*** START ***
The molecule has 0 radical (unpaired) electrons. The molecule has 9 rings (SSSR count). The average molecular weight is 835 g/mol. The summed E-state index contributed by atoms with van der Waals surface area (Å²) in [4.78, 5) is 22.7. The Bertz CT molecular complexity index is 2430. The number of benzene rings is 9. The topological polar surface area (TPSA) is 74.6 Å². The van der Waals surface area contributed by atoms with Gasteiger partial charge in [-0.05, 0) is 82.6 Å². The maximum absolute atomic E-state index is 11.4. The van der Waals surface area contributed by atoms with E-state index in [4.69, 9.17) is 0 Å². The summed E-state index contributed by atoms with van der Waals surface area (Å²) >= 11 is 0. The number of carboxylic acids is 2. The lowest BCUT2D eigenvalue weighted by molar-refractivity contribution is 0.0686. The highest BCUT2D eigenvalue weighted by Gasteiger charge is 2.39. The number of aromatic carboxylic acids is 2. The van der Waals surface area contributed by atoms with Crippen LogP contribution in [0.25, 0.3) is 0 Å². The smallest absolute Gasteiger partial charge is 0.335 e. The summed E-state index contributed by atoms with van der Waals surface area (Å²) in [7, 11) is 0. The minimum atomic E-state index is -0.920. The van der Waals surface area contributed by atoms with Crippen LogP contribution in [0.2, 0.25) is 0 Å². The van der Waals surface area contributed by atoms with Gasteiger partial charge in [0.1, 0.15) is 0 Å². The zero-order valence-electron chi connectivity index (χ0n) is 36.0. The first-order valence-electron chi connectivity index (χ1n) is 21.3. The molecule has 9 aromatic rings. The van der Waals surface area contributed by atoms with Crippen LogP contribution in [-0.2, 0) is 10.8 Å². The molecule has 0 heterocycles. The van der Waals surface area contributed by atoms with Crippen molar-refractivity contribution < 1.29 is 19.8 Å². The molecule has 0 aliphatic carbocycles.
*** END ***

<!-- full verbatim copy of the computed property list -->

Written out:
The molecule has 0 radical (unpaired) electrons. The molecule has 9 rings (SSSR count). The average molecular weight is 835 g/mol. The summed E-state index contributed by atoms with van der Waals surface area (Å²) in [4.78, 5) is 22.7. The Bertz CT molecular complexity index is 2430. The number of benzene rings is 9. The topological polar surface area (TPSA) is 74.6 Å². The van der Waals surface area contributed by atoms with Gasteiger partial charge in [-0.05, 0) is 82.6 Å². The maximum absolute atomic E-state index is 11.4. The van der Waals surface area contributed by atoms with E-state index in [4.69, 9.17) is 0 Å². The summed E-state index contributed by atoms with van der Waals surface area (Å²) >= 11 is 0. The number of carboxylic acids is 2. The lowest BCUT2D eigenvalue weighted by molar-refractivity contribution is 0.0686. The highest BCUT2D eigenvalue weighted by Gasteiger charge is 2.39. The number of aromatic carboxylic acids is 2. The van der Waals surface area contributed by atoms with Crippen LogP contribution in [0.25, 0.3) is 0 Å². The smallest absolute Gasteiger partial charge is 0.335 e. The summed E-state index contributed by atoms with van der Waals surface area (Å²) in [7, 11) is 0. The minimum atomic E-state index is -0.920. The van der Waals surface area contributed by atoms with Crippen LogP contribution in [0.2, 0.25) is 0 Å². The van der Waals surface area contributed by atoms with Gasteiger partial charge in [0.1, 0.15) is 0 Å². The zero-order valence-electron chi connectivity index (χ0n) is 36.0. The first-order valence-electron chi connectivity index (χ1n) is 21.3. The molecule has 9 aromatic rings. The van der Waals surface area contributed by atoms with Crippen LogP contribution in [-0.2, 0) is 10.8 Å². The molecule has 0 heterocycles. The van der Waals surface area contributed by atoms with Crippen molar-refractivity contribution < 1.29 is 19.8 Å². The molecule has 0 aliphatic carbocycles.